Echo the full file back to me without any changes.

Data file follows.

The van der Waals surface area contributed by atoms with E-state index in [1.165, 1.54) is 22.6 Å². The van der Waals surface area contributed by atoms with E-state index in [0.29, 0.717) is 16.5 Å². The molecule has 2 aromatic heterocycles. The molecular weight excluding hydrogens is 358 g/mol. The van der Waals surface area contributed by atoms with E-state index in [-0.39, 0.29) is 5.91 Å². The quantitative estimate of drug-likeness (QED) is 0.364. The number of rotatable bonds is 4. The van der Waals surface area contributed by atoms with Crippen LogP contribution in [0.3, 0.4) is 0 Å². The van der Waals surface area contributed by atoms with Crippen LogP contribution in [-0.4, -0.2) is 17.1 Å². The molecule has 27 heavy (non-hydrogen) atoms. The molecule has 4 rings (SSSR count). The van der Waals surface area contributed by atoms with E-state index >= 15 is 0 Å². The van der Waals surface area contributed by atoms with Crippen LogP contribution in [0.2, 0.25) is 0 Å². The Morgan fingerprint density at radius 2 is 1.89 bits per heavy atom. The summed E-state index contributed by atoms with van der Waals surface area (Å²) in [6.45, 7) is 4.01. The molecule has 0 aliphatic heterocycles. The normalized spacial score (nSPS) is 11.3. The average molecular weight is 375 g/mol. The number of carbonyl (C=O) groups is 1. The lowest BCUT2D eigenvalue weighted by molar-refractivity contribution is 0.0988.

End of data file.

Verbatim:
The van der Waals surface area contributed by atoms with E-state index in [1.165, 1.54) is 22.6 Å². The van der Waals surface area contributed by atoms with E-state index in [0.29, 0.717) is 16.5 Å². The molecule has 2 aromatic heterocycles. The molecular weight excluding hydrogens is 358 g/mol. The van der Waals surface area contributed by atoms with E-state index in [-0.39, 0.29) is 5.91 Å². The quantitative estimate of drug-likeness (QED) is 0.364. The number of rotatable bonds is 4. The van der Waals surface area contributed by atoms with Crippen LogP contribution in [0.3, 0.4) is 0 Å². The van der Waals surface area contributed by atoms with Crippen LogP contribution in [-0.4, -0.2) is 17.1 Å². The molecule has 27 heavy (non-hydrogen) atoms. The molecule has 4 rings (SSSR count). The van der Waals surface area contributed by atoms with E-state index >= 15 is 0 Å². The van der Waals surface area contributed by atoms with Crippen LogP contribution in [0.2, 0.25) is 0 Å². The Morgan fingerprint density at radius 2 is 1.89 bits per heavy atom. The summed E-state index contributed by atoms with van der Waals surface area (Å²) in [6.45, 7) is 4.01. The molecule has 0 aliphatic heterocycles. The normalized spacial score (nSPS) is 11.3. The average molecular weight is 375 g/mol. The number of carbonyl (C=O) groups is 1. The lowest BCUT2D eigenvalue weighted by molar-refractivity contribution is 0.0988.